The cabin was absolutely perfect for us. It was the size of a small garden shed, about 8’x10’ with glossy pine used to cover the entire interior while rough-hewn lumber was used for the front porch and around the two windows. It had a queen bed, a heater, a microwave and refrigerator with a bath house and laundromat a short walk away. It also had wifi. In short, all our needs were met.

We are both quite fond of the simplicity and functionality of smaller homes as opposed to large, sprawling, inefficient houses. That being said, we wouldn’t have been opposed to a Jacuzzi out back.

Birch Bay to Larabee State Park

We left the old Air Force base which served as home the night before and hit a small coffee shop where I fought a smothered burrito in a hotdog basket with plastic flatware, which tested my patience while Chelsea bit her lip to keep from laughing.

After a few pictures in the town of Birch Bay we continued southward past a large BP refinery as well as lots of dairies and apple orchards. Carrots must be grown nearby as we frequently saw many in the road.

The hills rolled consistently as we maintained 4 mph on the climbs and broke 20 mph on the other side. On the descents, my weight and larger tires enable me to go about 20% faster than Chelsea but she is getting consistently better at drafting behind me and taking advantage of my wind-breaking abilities (snicker, snicker).

We made it to the quiet little town of Bellingham where we stopped for pizza and a local beer on an outdoor patio, keeping a close eye on our bikes below us. After our late lunch we stopped by a little grocery store and stocked up on provisions to take us through the next few meals- eggs, hash browns, sausage, Rice-a-Roni, granola bars, bananas, one can random German beer.

The scenery and topography changed not long after leaving town as we climbed in elevation, entering a completely new ecosystem. The forest was incredibly dense with tall, straight pines protruding up from thick, lush undergrowth. The road often was bordered by a cliff-like rock outcropping above us and a steep forested hill below us which led directly to the sea. Luckily what looked like a CCC-era guardrail separated us from the forest as I don’t think it would be possible to climb up the slope in any circumstance.

The road turned often and cars frequently slowed down behind us to wait for a straight away to pass. The drivers here have all been considerate and patient with us.

We made a sharp right turn and dropped into the Larabee campground, flying past an unmanned check-in office and followed signs to the campground, which held a few future-neighbors. After one quick trip around the campground we settled on a flat spot under a huge pine tree.

I offered to set up camp while Chelsea went to take a shower. She returned promptly, though, as the shower required 50 cents to operate, no Visa accepted. We checked everywhere and could find nothing smaller than a five-dollar bill between the two of us. Chelsea put on her batty-lashes and headed out in search of change amongst our neighbors. She quickly returned with twenty oxidized quarters from her new friend, Walt.

Post showers we went on a walk down to the beach and watched a seal bobbing about as well as two seagulls fighting. Chelsea decided that one bird was picking on the other and we unleashed a hailstorm of rocks to break up the brawl. Neither bird was injured (or scared, for that matter).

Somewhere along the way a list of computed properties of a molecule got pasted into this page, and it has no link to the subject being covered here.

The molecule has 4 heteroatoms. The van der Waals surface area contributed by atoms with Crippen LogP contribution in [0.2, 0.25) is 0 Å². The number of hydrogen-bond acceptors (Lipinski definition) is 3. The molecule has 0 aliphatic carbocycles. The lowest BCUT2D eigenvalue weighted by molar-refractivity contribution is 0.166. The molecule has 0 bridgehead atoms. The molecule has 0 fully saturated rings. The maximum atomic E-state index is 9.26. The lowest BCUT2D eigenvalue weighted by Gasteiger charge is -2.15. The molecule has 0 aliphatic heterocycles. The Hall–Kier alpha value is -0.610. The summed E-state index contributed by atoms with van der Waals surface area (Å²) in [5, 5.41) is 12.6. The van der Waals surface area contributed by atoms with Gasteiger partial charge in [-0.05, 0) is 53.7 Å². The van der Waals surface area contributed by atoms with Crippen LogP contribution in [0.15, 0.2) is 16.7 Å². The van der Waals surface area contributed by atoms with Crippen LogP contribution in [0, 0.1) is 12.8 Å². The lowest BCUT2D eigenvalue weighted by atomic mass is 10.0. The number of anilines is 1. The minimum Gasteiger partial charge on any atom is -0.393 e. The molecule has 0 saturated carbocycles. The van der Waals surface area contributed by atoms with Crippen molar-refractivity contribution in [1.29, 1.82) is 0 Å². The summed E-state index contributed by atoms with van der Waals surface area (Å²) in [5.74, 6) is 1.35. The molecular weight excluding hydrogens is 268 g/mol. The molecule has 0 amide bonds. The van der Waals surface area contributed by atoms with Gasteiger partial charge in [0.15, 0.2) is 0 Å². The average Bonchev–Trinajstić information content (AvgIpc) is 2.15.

On the way back to camp we stopped by Walt’s camp to thank him again for his help in getting us warm showers. I asked if there was anywhere to buy firewood (something I despise) as collecting was not allowed. He offered to sell us a box of dry firewood, which we took him up on since things are more than a little wet around the area. Walt was a kind soul who seemed to have a soft spot for the hard stuff as his breath was undoubtedly flammable. He told us that he was “well known throughout the parts…” (whether for good or bad, we’ll never know). He said he spent 20 days at our campground and then went to a different one where he spent 20 more days. Walt is also the proud owner of the hairiest nose that I have seen in all my years. Not nostril hairy, but bridge hairy. Unique, nonetheless.

After making a stout Boy Scout fire and eating a filling dinner we lounged about drinking tea and talking about the ride. The sun had been down for a while and we couldn’t see our picnic table but heard a loud banging sound coming from it. We both flicked on our headlamps and caught three raccoons having a nude dance party on top of the table. They didn’t really want to leave but finally did upon our convincing. We packed up our edibles and stuffed the in the vestibules of the tent before falling asleep to the sound of rain.

We awoke around 8am, which is still almost dark in these parts. It had rained overnight and we didn’t want to roll up the tent on the muddy ground so we took it to a nearby picnic table since ours was full of gear soon to be packed. While rolling it up we were approached by a woman in her 50s who was parked next to us in a car with a bike rack holding two bikes. She inquired as to where we were headed. Chelsea told her our route and her eyes lit up. “You must be experienced cyclists!” “Well, not really…” Chelsea noted with a heavy inflection in her voice. “But you commute at home, right?” She countered. Again, Chelsea denied any serious previous biking experience. The woman seemed a bit confused about the whole situation.

After the woman walked away, I whispered to Chelsea, “Do we look like experienced cyclists?” while gesturing at our attire. Both of Chelsea’s leg warmers had fallen down around her ankles, I was missing an arm warmer and had yet to zip up my cycling jersey.

First Day of Riding: Birch Bay

Everything hurts.  My quads, calves, shoulders and hands ache.  Today we accomplished our first day of riding, 35 miles.  That sounds short, right?  Not when the wind is blowing strong and there are hills, big hills.